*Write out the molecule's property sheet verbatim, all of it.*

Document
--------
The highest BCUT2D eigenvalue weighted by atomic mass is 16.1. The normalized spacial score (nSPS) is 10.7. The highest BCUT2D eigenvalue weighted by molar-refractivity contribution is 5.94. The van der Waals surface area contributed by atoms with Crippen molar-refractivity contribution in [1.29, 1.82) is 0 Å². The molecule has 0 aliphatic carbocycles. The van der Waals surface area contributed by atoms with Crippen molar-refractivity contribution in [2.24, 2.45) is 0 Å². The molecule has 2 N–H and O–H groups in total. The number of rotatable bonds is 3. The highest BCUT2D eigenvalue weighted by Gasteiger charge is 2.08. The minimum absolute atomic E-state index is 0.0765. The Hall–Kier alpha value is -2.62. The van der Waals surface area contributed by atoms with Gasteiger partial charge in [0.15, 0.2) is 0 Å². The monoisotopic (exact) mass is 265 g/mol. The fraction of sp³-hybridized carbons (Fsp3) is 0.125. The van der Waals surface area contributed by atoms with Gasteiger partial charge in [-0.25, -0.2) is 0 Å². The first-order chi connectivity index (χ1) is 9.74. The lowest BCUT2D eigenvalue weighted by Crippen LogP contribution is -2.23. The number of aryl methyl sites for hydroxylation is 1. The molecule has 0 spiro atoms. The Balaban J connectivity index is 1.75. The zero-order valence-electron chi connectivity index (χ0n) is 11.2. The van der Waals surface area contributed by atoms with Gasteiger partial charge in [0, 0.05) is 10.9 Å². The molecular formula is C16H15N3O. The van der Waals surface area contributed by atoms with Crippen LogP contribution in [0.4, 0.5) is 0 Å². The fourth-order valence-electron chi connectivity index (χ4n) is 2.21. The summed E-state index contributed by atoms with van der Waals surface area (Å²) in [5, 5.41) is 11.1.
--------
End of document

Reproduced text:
The highest BCUT2D eigenvalue weighted by atomic mass is 16.1. The normalized spacial score (nSPS) is 10.7. The highest BCUT2D eigenvalue weighted by molar-refractivity contribution is 5.94. The van der Waals surface area contributed by atoms with Crippen molar-refractivity contribution in [1.29, 1.82) is 0 Å². The molecule has 0 aliphatic carbocycles. The van der Waals surface area contributed by atoms with Crippen molar-refractivity contribution in [2.24, 2.45) is 0 Å². The molecule has 2 N–H and O–H groups in total. The number of rotatable bonds is 3. The highest BCUT2D eigenvalue weighted by Gasteiger charge is 2.08. The minimum absolute atomic E-state index is 0.0765. The Hall–Kier alpha value is -2.62. The van der Waals surface area contributed by atoms with Gasteiger partial charge in [0.15, 0.2) is 0 Å². The monoisotopic (exact) mass is 265 g/mol. The fraction of sp³-hybridized carbons (Fsp3) is 0.125. The van der Waals surface area contributed by atoms with Gasteiger partial charge in [-0.25, -0.2) is 0 Å². The first-order chi connectivity index (χ1) is 9.74. The lowest BCUT2D eigenvalue weighted by Crippen LogP contribution is -2.23. The number of aryl methyl sites for hydroxylation is 1. The molecule has 0 spiro atoms. The Balaban J connectivity index is 1.75. The zero-order valence-electron chi connectivity index (χ0n) is 11.2. The van der Waals surface area contributed by atoms with Gasteiger partial charge in [0, 0.05) is 10.9 Å². The molecular formula is C16H15N3O. The van der Waals surface area contributed by atoms with Crippen LogP contribution in [0.4, 0.5) is 0 Å². The fourth-order valence-electron chi connectivity index (χ4n) is 2.21. The summed E-state index contributed by atoms with van der Waals surface area (Å²) in [5, 5.41) is 11.1.